“Pre-inauguration, people didn’t seem to have that concern because the demand was still so low, or low enough,” said Loyce Pace, who served on the Biden transition’s Covid-19 advisory board and is executive director of the Global Health Council. “Suddenly, poof, a lot more people seem to really want this vaccine.”
Biden’s Covid-19 team has also taken a delicate approach to the politics of the pandemic, and discussed extensively how to reach communities of color and other underserved areas where people may be more reluctant to get a shot or have a more difficult time accessing one. Initial data released by the Centers for Disease Control and Prevention this week showed that Blacks and Latinos are being vaccinated at far lower rates than whites.
Among the ideas that officials have floated is the need to enlist a variety of so-called ambassadors to take the government’s vaccine message into specific communities where they have credibility, three people familiar with the discussions said. The administration is also looking to deploy Vice President Kamala Harris to encourage vaccinations in communities of color.
Other ambassadors could include prominent community members, celebrities, athletes or business leaders – though one person familiar with the concept said that research so far shows doctors and nurses are the most effective spokespeople, especially when it comes to reaching people of color.
“We’re talking about people’s feelings of the safety and efficacy of these vaccines,” said Cameron Webb, the White House’s senior policy adviser for Covid-19 equity. “And I think there’s a lot of work to do to build that trust – that’s the idea of trusted messengers giving trusted messages.”
Health officials, meanwhile, have explored using government programs to reach specific audiences, Weber said. That could include recruiting staffers running Head Start programs, which serve low-income families with young children, to circulate information on the vaccination effort.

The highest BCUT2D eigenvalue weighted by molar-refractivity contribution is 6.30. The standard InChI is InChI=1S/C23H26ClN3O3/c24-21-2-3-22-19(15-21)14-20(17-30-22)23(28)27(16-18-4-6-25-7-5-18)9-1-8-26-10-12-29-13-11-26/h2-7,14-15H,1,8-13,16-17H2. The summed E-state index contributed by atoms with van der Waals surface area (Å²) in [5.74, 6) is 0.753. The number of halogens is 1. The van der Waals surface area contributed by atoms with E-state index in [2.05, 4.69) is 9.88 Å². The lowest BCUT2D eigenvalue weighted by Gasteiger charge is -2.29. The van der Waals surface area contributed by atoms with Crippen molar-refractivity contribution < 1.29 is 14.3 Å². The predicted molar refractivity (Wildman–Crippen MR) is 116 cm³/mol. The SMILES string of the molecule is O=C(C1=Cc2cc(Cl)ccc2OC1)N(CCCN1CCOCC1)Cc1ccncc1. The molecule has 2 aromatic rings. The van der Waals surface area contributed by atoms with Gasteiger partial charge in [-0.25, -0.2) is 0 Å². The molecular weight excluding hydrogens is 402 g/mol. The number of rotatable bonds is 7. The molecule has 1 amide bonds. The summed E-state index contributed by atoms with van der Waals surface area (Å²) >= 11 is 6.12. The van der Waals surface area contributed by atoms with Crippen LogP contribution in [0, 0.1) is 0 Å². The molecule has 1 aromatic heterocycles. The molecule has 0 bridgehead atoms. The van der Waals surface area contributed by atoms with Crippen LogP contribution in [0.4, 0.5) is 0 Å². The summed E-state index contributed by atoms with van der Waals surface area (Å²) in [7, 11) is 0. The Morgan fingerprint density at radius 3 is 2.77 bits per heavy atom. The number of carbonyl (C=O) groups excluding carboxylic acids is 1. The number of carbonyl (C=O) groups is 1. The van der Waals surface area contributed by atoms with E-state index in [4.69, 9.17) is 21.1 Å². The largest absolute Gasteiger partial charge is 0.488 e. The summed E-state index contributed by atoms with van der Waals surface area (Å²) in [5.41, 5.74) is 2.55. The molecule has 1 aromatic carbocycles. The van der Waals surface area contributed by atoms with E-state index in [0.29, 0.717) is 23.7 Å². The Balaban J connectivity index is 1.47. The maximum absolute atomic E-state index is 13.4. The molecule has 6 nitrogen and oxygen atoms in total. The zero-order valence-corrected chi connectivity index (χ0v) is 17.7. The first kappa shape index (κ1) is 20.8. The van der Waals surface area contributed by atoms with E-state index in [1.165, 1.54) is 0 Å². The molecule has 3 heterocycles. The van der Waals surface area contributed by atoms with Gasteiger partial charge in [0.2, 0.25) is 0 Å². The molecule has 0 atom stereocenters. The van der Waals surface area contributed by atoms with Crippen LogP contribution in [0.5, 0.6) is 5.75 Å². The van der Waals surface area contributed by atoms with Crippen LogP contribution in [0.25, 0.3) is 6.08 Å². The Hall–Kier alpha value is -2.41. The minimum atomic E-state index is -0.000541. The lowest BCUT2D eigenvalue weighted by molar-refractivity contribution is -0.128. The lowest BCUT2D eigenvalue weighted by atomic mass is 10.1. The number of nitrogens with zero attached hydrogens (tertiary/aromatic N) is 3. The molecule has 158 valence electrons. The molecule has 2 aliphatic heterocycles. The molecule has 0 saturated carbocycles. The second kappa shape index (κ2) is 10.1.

The pandemic awareness plan initiated by the Trump administration still has at least $115 million of its initial $250 million allocation left over. The vast majority of the remaining dollars will eventually be devoted to ad campaigns promoting vaccinations as well as other public health measures.
The Biden administration’s ambitions for a broader campaign may be limited by Congress, which would need to appropriate much of the $1 billion that Biden officials originally envisioned as part of the next Covid relief bill.
In the interim, the White House has worked closely with the COVID Collaborative and the Ad Council, which separately raised $50 million for their own vaccine awareness initiative and have met regularly with Biden officials to refine its message.
But Biden officials and health experts said that within the administration, the overriding focus early on has been simply getting as much vaccine produced as possible – and betting the success of the response will snowball from there.
“The vaccine has got to be available, people have got to get access to it, and then you bring your advertising around that appeal,” Weber said. “Get that vaccine out there, and then we’ll be ready to roll.”